Great Lakes and Central

Following a week of decreases, gas prices are showing signs of volatility in the Great Lakes and Central states. On the week, Ohio gas prices jumped 15-cents when last Monday (May 7) gas prices had seen an 8 cent-decrease from the previous week. The region often sees this volatile pattern with increases and decreases from week to week. Ohio’s jump is the largest of any state in the country on the week. Also seeing large price increases in the region on the week: Missouri (+12 cents), Kentucky (+11 cents), Minnesota (+11 cents), Wisconsin (+8 cents), Iowa (+8 cents), Nebraska (+8 cents), North Dakota (+8 cents), Illinois (+7 cents) and Michigan (+7 cents).

With a 328,000 bbl draw, gasoline inventories continue to dwindle in the Great Lakes and Central states. Despite more than two months of declines, however, total gasoline inventories are nearly 1 million bbl above last year’s levels measuring at 56 million bbl.

South and Southeast

Florida (+10 cents) saw the largest jump in gas price averages on the week in the region and had the sixth largest jump in the country. Also seeing noticeable spikes in the last seven days: Oklahoma (+8 cents), Texas (+6 cents), New Mexico (+5 cents) and Arkansas (+5 cents).  The remaining states saw moderate jumps or no price change (Georgia).

At $2.56, Mississippi carries the least expensive gasoline in the country and the region, followed by Louisiana ($2.57), Arkansas ($2.58), South Carolina ($2.58), Alabama ($2.58) and Oklahoma ($2.59).

The South and Southeast region took the largest draw in the country with 2.7 million bbl on the week. With the draw, levels fall to 79 million bbl – the lowest inventory level the region has seen since the beginning of December 2017.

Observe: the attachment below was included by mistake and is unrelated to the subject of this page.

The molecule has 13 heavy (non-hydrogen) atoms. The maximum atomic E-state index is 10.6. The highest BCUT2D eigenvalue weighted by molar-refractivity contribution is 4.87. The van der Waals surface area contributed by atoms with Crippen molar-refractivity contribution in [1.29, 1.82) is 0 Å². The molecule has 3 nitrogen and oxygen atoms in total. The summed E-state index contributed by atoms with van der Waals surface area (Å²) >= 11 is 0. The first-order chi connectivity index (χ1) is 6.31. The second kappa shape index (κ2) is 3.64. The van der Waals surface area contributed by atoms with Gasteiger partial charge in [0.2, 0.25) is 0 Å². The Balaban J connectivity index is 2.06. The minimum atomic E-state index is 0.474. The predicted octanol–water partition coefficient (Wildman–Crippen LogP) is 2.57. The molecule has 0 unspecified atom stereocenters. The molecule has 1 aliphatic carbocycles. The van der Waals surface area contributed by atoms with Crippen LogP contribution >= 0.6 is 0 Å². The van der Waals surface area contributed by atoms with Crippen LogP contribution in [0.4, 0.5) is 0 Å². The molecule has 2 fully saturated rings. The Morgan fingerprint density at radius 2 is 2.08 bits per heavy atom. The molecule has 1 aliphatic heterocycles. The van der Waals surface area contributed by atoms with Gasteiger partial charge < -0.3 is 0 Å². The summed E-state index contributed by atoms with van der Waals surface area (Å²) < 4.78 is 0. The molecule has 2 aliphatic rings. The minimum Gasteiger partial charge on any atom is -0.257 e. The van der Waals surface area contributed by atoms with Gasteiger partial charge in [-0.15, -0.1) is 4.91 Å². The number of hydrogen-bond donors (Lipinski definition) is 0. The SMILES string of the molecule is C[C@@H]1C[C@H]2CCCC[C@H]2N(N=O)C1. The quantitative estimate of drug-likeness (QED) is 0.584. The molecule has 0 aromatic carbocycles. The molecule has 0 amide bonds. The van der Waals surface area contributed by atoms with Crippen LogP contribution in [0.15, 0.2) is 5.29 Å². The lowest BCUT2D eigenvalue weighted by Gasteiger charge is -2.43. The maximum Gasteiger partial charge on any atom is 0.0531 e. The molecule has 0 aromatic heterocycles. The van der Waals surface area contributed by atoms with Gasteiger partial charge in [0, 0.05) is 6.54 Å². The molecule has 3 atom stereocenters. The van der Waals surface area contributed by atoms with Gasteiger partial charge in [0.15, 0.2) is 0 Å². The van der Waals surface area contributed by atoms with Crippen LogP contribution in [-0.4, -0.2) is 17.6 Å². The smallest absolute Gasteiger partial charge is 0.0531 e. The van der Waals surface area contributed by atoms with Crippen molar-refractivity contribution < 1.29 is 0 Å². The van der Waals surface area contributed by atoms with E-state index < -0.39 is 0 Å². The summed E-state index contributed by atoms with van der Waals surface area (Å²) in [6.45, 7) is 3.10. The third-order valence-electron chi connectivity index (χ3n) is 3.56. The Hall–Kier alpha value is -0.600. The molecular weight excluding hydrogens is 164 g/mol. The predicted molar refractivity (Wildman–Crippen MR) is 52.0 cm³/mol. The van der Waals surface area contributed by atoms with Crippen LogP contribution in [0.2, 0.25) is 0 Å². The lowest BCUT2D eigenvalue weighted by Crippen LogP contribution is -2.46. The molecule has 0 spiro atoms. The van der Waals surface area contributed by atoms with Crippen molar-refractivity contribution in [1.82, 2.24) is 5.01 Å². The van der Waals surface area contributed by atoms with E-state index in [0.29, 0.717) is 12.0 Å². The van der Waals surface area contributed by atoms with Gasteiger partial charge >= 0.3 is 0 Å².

Mid-Atlantic and Northeast

Hitting the $3 mark, Connecticut ($3.04), New York ($3.00) and Washington, D.C. ($3.00) join Pennsylvania ($3.04) as some of the top 12 states with the most expensive gas prices in the country. These four states are also the only states on the east coast with gas price averages at $3 or more.

Prices are more expensive on the week across the region with Delaware (+10 cents), Maryland (+8 cents) and West Virginia (+8 cents) seeing the largest jumps on the week.

Inventories continue to grow in the region and measure at 68 million bbl. On the week, 1.8 million bbl were added to inventory. The region was the only one in the country to see inventories plus up.

Rockies

Jumping 10-cents on the week, Colorado ($2.75) lands on this week’s top 10 list of states with the largest increases. Prices continue to increase across the region: Wyoming (+6 cents), Utah (+6 cents), Montana (+5 cents) and Idaho (+3 cents).  At $3.15, Utah carries the most expensive state average in the region, followed by Idaho ($3.14). Both state averages are among the 10 most expensive in the country.